As Pflugerville ISD prepares to resume optional in-person learning Sept. 14, district leaders have proposed a hybrid learning model for high school students.

On Aug. 27, the PfISD board of trustees approved submitting a waiver to the Texas Education Agency for a 40% hybrid learning model. The hybrid on-campus model would require students to receive in-person learning for at least 40% of instructional days during the grading period, per TEA guidelines.

There are two hybrid models under consideration: a two-day option and a three-day version.

Two-day offering

Under the two-day model, students would be divided into two groups and would alternate receiving two days of on-campus instruction along with three days of virtual learning. Both groups would receive virtual learning on Wednesdays, per the model.

TEA guidelines require daily on-campus attendance for at least 40% of school days in the grading period, which equates to 18 days of in-person learning during a nine-week cycle.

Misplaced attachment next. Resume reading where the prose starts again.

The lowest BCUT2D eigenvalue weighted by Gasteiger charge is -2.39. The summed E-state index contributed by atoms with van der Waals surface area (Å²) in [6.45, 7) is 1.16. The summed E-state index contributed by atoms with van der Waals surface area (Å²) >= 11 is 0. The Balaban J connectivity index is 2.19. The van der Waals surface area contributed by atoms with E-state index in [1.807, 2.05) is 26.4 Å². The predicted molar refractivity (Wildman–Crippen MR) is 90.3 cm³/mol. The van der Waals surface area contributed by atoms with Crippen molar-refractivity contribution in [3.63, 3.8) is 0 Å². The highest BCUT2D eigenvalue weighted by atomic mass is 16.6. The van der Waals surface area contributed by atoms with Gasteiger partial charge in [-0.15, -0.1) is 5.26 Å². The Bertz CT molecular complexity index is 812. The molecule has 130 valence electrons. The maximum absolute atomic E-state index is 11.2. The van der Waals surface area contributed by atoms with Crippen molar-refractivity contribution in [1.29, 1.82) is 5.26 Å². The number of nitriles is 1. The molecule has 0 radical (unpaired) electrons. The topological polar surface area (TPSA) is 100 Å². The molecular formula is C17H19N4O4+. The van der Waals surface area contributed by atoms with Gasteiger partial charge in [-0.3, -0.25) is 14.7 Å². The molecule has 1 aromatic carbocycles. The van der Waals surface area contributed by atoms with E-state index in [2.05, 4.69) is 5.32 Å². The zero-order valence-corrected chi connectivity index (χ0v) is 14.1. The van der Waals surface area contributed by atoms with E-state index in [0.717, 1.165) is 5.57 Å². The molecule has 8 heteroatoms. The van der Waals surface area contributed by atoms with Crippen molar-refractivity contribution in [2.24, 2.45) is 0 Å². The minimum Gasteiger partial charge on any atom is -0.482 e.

Three-day offering

This version would again divide students into two groups with three days of in-person instruction and two days of virtual learning per group. It would include on-campus classes for both groups on Wednesdays, which would be staggered through a morning and afternoon model. With this a.m./p.m. plan, groups of students would come to campus for classes in the morning, and a separate group would receive in-person instruction in the afternoon.

The hybrid model, if approved by the TEA, would begin in Phase 3 of PfISD's return-to-learning plan, Oct. 13. The hybrid model would apply to grades 9-12 and would offer on-campus learning to students lacking internet access or to those whose families opted into the instructional choice. Virtual learning would continue to be offered to students who selected that form of instruction, per district documents presented Aug. 27.

As confirmed by trustees Aug. 27, approving the submission of the waiver does not constitute approval of a specific hybrid plan for the district to use.

Several trustees outlined support for the two-day version and said that model would help reduce the number of students to which teachers are exposed as compared to the three-day version's a.m./p.m. model.